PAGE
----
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Movie Review: Birdman

Birdman or The Unexpected Virtue of Ignorance is a comeback for Michael Keaton, an ambitious masterpiece from Alejandro González Iñárritu and another cinematic breakthrough for Emmanuel Lubezki. While these comments hold some weight, Birdman also happens to be one of the most overrated films of the year.

Michael Keaton has always had that quirky, manic, unpredictable and crazy charm to him. Yet, he's never had the screen time, the art house clout or the self-referential smarts to turn in an award-winning Michael Keaton performance... until now. Much like Mickey Rourke's The WrestlerBirdman is a mirror for Keaton's story... portraying a has-been actor, who battles his former glory and attempts to recover his life in the build-up to his Broadway play's opening night.

Keaton played Batman in 1989 and Iñárritu plays on this back story in creating Birdman. While Keaton's role of essentially playing himself is wildly entertaining, it's the tip of a pyramid of excellent supporting performances from an all-star cast. Edward Norton, Emma Stone, Naomi Watts, Zach Galifianakis, Amy Ryan and Andrea Riseborough make up a strong ensemble and help to further establish the back stage realism.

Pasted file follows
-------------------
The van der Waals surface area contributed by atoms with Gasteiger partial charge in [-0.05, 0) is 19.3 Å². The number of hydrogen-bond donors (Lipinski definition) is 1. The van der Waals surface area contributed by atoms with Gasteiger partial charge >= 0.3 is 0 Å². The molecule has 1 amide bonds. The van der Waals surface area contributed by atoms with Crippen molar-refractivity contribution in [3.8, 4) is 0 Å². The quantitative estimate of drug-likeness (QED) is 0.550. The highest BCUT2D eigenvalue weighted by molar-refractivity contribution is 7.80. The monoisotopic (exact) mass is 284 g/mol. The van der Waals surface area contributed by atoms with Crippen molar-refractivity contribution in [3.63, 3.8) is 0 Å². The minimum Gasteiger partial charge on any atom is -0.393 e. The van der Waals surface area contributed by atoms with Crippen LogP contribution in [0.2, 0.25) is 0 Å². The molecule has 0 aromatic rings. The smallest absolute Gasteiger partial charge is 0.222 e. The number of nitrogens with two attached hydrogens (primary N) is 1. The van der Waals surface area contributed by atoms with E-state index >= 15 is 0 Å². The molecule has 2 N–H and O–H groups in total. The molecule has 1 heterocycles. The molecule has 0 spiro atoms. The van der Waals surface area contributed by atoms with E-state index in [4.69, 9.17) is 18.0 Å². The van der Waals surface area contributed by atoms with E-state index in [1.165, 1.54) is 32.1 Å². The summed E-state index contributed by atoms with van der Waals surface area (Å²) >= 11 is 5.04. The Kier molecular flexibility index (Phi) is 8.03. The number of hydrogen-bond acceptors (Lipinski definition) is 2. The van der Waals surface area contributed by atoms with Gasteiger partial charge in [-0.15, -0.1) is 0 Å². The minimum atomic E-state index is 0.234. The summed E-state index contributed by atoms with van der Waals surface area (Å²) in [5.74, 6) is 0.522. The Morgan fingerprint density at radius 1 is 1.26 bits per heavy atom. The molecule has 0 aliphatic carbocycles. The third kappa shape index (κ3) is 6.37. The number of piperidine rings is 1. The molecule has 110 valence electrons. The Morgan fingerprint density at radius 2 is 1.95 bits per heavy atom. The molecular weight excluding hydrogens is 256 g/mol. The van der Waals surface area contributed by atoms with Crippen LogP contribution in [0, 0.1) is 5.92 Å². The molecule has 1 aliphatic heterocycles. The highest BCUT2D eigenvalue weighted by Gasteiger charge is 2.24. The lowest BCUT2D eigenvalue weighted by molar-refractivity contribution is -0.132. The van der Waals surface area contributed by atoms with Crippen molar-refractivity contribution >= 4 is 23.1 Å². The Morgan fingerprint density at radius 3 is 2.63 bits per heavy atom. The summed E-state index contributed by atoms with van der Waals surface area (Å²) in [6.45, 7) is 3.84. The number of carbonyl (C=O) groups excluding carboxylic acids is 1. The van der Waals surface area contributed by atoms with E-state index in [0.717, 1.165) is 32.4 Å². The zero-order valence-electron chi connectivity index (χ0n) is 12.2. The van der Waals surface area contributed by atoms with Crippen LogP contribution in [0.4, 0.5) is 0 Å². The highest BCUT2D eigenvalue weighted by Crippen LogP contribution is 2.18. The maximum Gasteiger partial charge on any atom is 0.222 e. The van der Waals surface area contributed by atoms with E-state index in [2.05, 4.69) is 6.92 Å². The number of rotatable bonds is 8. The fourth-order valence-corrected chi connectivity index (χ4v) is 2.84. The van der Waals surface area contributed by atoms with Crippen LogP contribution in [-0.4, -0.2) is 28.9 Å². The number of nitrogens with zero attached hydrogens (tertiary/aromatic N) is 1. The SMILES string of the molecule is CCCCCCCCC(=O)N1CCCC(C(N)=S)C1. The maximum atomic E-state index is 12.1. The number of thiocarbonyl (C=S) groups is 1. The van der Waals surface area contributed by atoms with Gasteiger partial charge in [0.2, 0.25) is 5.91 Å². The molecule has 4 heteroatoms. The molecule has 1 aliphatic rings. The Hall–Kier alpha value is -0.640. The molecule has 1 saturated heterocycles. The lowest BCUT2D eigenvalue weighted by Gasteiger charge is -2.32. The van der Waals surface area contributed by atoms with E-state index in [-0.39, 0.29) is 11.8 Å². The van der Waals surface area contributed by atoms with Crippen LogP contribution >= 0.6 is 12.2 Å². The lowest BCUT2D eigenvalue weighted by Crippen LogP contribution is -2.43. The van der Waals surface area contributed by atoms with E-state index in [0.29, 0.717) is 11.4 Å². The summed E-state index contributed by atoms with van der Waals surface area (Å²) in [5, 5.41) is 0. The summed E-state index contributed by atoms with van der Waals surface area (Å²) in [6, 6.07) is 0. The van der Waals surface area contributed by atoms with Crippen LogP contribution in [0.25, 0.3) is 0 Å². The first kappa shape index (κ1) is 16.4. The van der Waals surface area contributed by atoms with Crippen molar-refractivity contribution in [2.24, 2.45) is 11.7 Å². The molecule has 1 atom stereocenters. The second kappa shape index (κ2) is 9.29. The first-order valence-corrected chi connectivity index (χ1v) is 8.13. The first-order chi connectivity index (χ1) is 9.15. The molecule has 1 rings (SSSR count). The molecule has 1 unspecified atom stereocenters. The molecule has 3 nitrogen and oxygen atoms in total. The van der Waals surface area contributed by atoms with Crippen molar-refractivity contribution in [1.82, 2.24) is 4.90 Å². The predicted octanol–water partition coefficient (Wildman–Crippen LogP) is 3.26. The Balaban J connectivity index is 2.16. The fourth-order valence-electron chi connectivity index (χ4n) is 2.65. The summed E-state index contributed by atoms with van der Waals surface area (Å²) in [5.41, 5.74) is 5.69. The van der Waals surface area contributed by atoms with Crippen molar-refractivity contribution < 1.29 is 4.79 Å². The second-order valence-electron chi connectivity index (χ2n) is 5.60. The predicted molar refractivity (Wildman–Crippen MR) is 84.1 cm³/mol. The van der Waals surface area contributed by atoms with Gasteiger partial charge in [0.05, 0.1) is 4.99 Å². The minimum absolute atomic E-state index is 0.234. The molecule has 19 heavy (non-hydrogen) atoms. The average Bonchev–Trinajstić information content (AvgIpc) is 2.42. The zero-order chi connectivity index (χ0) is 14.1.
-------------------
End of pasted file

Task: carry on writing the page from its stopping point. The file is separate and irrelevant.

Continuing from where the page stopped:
While a terrific cast and equally impressive performances, the real attraction of Birdman is the seamless cinematography from Gravity's Emmanuel Lubezki. We're given a simulated one shot film, shifting from one scene to the next like a roving unhinged camera eye. The effect is slightly eerie as we move in a continuous state of reality through claustrophobic backstage drama, but after some time - we adapt to the stream of consciousness and start to appreciate the visual artistry.

Birdman 2014

"I'm Birdman?"

This is Alejandro González Iñárritu's most ambitious undertaking after 21 GramsBiutiful and Babel, for which he also received a nomination for direction. The director's fearless take on Birdman can be applauded for breaking new ground with cinematography and commanding such a strong cast to multiple Oscar nominations for Keaton, Norton and Stone. We marvel at the style and performance, but something's missing.

When you strip away the accomplishments of the cast, cinematography and direction, you find a lot of navel-gazing, a manic script and a bevy of unlikable characters. The script's ability to muddy the waters with sign-of-our-times philosophy and inane dialogue disguises the dark heart of Birdman. While the performances hold our attention, the characters are narcissistic, self-serving and hedonistic - forcing us to sift through the muck to find scraps of humanity.

Birdman is like a comedy version of Black Swan. We're entranced by the performances, the fantasy realism and dark deluge of emotions, but the journey is so tragic and dark that we lose sight of the flickering flame of truth. Birdman flits about without lingering long enough to amount to anything substantial. We catch a feather here and another there, but it's a full flight chase, never fully connecting on an emotional or intellectual level.

This is a sharp film thanks to seemingly effortless cinematography, terrific performances and sure-footed direction, but it lacks real substance and alienates itself with its "squirrelly" characters and flurry of digital versus traditional dissonance. We want to find true meaning in the story, we want to identify with the characters... but it keeps us frustrated, clawing at the ground in vain, scratching for that grain of truth that never arrives.

The bottom line: Manic